Volume 126, Issue 3, September 2009
Index of content:
- SPEECH PRODUCTION 
126(2009); http://dx.doi.org/10.1121/1.3192350View Description Hide Description
The aim of this study was to examine the acoustic and spectral patterns of stop articulation in the speech of pre-pubescent children. A set of voiceless stop consonants, /ptk/, produced by a group of adults and typically developing children of age were examined in terms of multiple acoustic and spectral parameters. Findings indicated that, with the exception of spectral kurtosis, the acoustic and spectral characteristics of the stop productions varied significantly as a function of place of articulation and vowel context. Sex-specific differences in spectral slope, mean, and skewness were found for the -old and adult speakers. Such differences in adult speakers can be explained in part by variation in vocal tract size across the sex of the speaker; however, vocal tract dimorphism is typically not present in pre-pubescent children. Thus, the findings of this study provide some support that sex-specific differences in the speechpatterns of young children may be associated with learned or behavioral factors, such as patterns of obstruent articulation that depend in part on a culturally determined male-female archetype.
126(2009); http://dx.doi.org/10.1121/1.3180321View Description Hide Description
This paper examines four acoustic correlates of vowel identity in Brazilian Portuguese (BP) and European Portuguese (EP): first formant (F1), second formant (F2), duration, and fundamental frequency (F0). Both varieties of Portuguese display some cross-linguistically common phenomena: vowel-intrinsic duration, vowel-intrinsic pitch, gender-dependent size of the vowel space, gender-dependent duration, and a skewed symmetry in F1 between front and back vowels. Also, the average difference between the vocal tract sizes associated with ∕i∕ and ∕u∕, as measured from formantanalyses, is comparable to the average difference between male and female vocal tract sizes. A language-specific phenomenon is that in both varieties of Portuguese the vowel-intrinsic duration effect is larger than in many other languages. Differences between BP and EP are found in duration (BP has longer stressed vowels than EP), in F1 (the lower-mid front vowel approaches its higher-mid counterpart more closely in EP than in BP), and in the size of the intrinsic pitcheffect (larger for BP than for EP).
126(2009); http://dx.doi.org/10.1121/1.3177275View Description Hide Description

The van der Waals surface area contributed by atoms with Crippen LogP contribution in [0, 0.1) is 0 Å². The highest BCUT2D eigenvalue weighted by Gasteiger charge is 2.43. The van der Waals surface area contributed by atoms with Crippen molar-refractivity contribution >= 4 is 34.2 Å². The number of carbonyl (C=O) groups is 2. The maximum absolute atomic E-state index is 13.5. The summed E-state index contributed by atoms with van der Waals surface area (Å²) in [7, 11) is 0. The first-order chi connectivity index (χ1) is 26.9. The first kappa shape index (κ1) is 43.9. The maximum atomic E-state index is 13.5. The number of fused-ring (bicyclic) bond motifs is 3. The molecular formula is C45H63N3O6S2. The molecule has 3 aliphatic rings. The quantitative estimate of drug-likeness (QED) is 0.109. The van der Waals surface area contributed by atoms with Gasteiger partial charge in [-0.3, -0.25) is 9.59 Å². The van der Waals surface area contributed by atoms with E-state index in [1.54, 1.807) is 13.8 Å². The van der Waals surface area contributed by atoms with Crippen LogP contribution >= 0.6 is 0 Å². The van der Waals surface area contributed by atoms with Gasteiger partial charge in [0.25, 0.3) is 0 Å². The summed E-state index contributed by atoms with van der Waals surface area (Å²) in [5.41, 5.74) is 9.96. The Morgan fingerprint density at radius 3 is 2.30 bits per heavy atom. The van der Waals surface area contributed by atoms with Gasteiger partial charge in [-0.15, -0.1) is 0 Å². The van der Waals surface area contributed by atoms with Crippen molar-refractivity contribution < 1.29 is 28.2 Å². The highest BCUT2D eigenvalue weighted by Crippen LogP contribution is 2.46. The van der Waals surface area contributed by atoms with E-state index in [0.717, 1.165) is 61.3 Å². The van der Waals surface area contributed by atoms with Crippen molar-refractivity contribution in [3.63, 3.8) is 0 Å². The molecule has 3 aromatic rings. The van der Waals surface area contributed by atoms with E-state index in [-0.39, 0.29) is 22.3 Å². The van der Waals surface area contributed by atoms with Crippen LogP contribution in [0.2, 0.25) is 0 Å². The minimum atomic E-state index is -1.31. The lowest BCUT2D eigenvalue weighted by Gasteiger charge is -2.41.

The goal of this study was to identify acoustic parameters associated with the expression of sarcasm by Cantonese speakers, and to compare the observed features to similar data on English [Cheang, H. S. and Pell, M. D. (2008). Speech Commun.50, 366–381]. Six native Cantonese speakers produced utterances to express sarcasm, humorous irony, sincerity, and neutrality. Each utterance was analyzed to determine the mean fundamental frequency (F0), F0-range, mean amplitude, amplitude-range, speech rate, and harmonics-to-noise ratio (HNR) (to probe voice quality changes). Results showed that sarcastic utterances in Cantonese were produced with an elevated mean F0, and reductions in amplitude- and F0-range, which differentiated them most from sincere utterances. Sarcasm was also spoken with a slower speech rate and a higher HNR (i.e., less vocal noise) than the other attitudes in certain linguistic contexts. Direct Cantonese-English comparisons revealed one major distinction in the acoustic pattern for communicating sarcasm across the two languages: Cantonese speakers raised mean F0 to mark sarcasm, whereas English speakers lowered mean F0 in this context. These findings emphasize that prosody is instrumental for marking non-literal intentions in speech such as sarcasm in Cantonese as well as in other languages. However, the specific acoustic conventions for communicating sarcasm seem to vary among languages.
126(2009); http://dx.doi.org/10.1121/1.3158930View Description Hide Description
The goal of this study is to investigate the production and perception of French vowels by blind and sighted speakers. 12 blind adults and 12 sighted adults served as subjects. The auditory-perceptual abilities of each subject were evaluated by discrimination tests (AXB). At the production level, ten repetitions of the ten French oral vowels were recorded. Formant values and fundamental frequency values were extracted from the acoustic signal. Measures of contrasts between vowel categories were computed and compared for each feature (height, place of articulation, roundedness) and group (blind, sighted). The results reveal a significant effect of group (blind vs sighted) on production, with sighted speakers producing vowels that are spaced further apart in the vowel space than those of blind speakers. A group effect emerged for a subset of the perceptual contrasts examined, with blind speakers having higher peak discrimination scores than sighted speakers. Results suggest an important role of visual input in determining speech goals.